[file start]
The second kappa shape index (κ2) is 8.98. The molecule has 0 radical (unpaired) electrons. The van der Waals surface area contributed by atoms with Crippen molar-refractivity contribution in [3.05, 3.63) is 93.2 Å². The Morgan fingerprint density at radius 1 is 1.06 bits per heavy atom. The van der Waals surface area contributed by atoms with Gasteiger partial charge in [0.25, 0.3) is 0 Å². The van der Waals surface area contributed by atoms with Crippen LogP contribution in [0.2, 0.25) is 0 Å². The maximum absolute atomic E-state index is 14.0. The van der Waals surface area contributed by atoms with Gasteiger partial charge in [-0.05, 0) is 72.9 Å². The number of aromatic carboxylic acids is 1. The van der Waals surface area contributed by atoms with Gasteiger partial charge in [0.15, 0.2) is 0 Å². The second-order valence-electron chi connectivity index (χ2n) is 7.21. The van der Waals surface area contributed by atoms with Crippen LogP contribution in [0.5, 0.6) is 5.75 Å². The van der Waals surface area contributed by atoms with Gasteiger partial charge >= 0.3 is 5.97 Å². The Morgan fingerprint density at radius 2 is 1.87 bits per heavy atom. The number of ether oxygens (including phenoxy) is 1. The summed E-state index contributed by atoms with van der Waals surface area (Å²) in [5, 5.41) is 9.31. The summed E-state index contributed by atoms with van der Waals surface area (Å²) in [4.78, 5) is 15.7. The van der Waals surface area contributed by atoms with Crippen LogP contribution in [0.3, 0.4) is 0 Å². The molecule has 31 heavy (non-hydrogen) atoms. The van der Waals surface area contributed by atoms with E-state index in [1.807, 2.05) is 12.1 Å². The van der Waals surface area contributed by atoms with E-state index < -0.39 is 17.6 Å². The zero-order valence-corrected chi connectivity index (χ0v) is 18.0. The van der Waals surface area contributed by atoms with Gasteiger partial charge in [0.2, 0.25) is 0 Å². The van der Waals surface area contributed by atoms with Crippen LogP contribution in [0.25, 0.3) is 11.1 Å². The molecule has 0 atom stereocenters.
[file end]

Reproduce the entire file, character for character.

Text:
The second kappa shape index (κ2) is 8.98. The molecule has 0 radical (unpaired) electrons. The van der Waals surface area contributed by atoms with Crippen molar-refractivity contribution in [3.05, 3.63) is 93.2 Å². The Morgan fingerprint density at radius 1 is 1.06 bits per heavy atom. The van der Waals surface area contributed by atoms with Gasteiger partial charge in [0.25, 0.3) is 0 Å². The van der Waals surface area contributed by atoms with Crippen LogP contribution in [0.2, 0.25) is 0 Å². The maximum absolute atomic E-state index is 14.0. The van der Waals surface area contributed by atoms with Gasteiger partial charge in [-0.05, 0) is 72.9 Å². The number of aromatic carboxylic acids is 1. The van der Waals surface area contributed by atoms with Gasteiger partial charge in [0.15, 0.2) is 0 Å². The second-order valence-electron chi connectivity index (χ2n) is 7.21. The van der Waals surface area contributed by atoms with Crippen LogP contribution in [0.5, 0.6) is 5.75 Å². The van der Waals surface area contributed by atoms with Gasteiger partial charge >= 0.3 is 5.97 Å². The Morgan fingerprint density at radius 2 is 1.87 bits per heavy atom. The number of ether oxygens (including phenoxy) is 1. The summed E-state index contributed by atoms with van der Waals surface area (Å²) in [5, 5.41) is 9.31. The summed E-state index contributed by atoms with van der Waals surface area (Å²) in [4.78, 5) is 15.7. The van der Waals surface area contributed by atoms with Crippen LogP contribution in [0.3, 0.4) is 0 Å². The molecule has 31 heavy (non-hydrogen) atoms. The van der Waals surface area contributed by atoms with E-state index in [1.807, 2.05) is 12.1 Å². The van der Waals surface area contributed by atoms with E-state index < -0.39 is 17.6 Å². The zero-order valence-corrected chi connectivity index (χ0v) is 18.0. The van der Waals surface area contributed by atoms with Gasteiger partial charge in [0.2, 0.25) is 0 Å². The van der Waals surface area contributed by atoms with Crippen LogP contribution in [0.25, 0.3) is 11.1 Å². The molecule has 0 atom stereocenters.